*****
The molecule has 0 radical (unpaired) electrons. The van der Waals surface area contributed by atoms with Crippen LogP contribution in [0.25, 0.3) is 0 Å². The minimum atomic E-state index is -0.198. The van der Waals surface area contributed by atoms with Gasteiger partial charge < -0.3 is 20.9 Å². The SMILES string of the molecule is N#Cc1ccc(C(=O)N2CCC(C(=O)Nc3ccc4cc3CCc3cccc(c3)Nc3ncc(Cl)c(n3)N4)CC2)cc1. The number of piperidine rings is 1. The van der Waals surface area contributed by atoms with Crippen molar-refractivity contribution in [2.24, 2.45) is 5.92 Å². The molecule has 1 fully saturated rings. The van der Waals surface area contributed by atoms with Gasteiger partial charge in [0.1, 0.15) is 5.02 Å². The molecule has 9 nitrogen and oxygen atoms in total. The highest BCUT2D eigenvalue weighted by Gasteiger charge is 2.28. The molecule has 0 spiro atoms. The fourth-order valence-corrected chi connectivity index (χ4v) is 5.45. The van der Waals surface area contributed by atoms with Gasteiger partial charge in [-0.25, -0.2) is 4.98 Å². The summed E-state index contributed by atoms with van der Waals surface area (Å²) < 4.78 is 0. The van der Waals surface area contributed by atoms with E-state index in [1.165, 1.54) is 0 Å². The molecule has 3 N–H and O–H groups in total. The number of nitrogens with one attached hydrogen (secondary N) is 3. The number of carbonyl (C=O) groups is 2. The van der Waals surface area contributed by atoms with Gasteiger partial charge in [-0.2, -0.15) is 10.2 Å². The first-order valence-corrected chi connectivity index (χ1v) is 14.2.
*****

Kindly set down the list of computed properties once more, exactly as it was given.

The molecule has 0 radical (unpaired) electrons. The van der Waals surface area contributed by atoms with Crippen LogP contribution in [0.25, 0.3) is 0 Å². The minimum atomic E-state index is -0.198. The van der Waals surface area contributed by atoms with Gasteiger partial charge < -0.3 is 20.9 Å². The SMILES string of the molecule is N#Cc1ccc(C(=O)N2CCC(C(=O)Nc3ccc4cc3CCc3cccc(c3)Nc3ncc(Cl)c(n3)N4)CC2)cc1. The number of piperidine rings is 1. The van der Waals surface area contributed by atoms with Crippen molar-refractivity contribution in [2.24, 2.45) is 5.92 Å². The molecule has 1 fully saturated rings. The van der Waals surface area contributed by atoms with Gasteiger partial charge in [0.1, 0.15) is 5.02 Å². The molecule has 9 nitrogen and oxygen atoms in total. The highest BCUT2D eigenvalue weighted by Gasteiger charge is 2.28. The molecule has 0 spiro atoms. The fourth-order valence-corrected chi connectivity index (χ4v) is 5.45. The van der Waals surface area contributed by atoms with Gasteiger partial charge in [-0.25, -0.2) is 4.98 Å². The summed E-state index contributed by atoms with van der Waals surface area (Å²) < 4.78 is 0. The van der Waals surface area contributed by atoms with E-state index in [1.165, 1.54) is 0 Å². The molecule has 3 N–H and O–H groups in total. The number of nitrogens with one attached hydrogen (secondary N) is 3. The number of carbonyl (C=O) groups is 2. The van der Waals surface area contributed by atoms with Gasteiger partial charge in [-0.2, -0.15) is 10.2 Å². The first-order valence-corrected chi connectivity index (χ1v) is 14.2.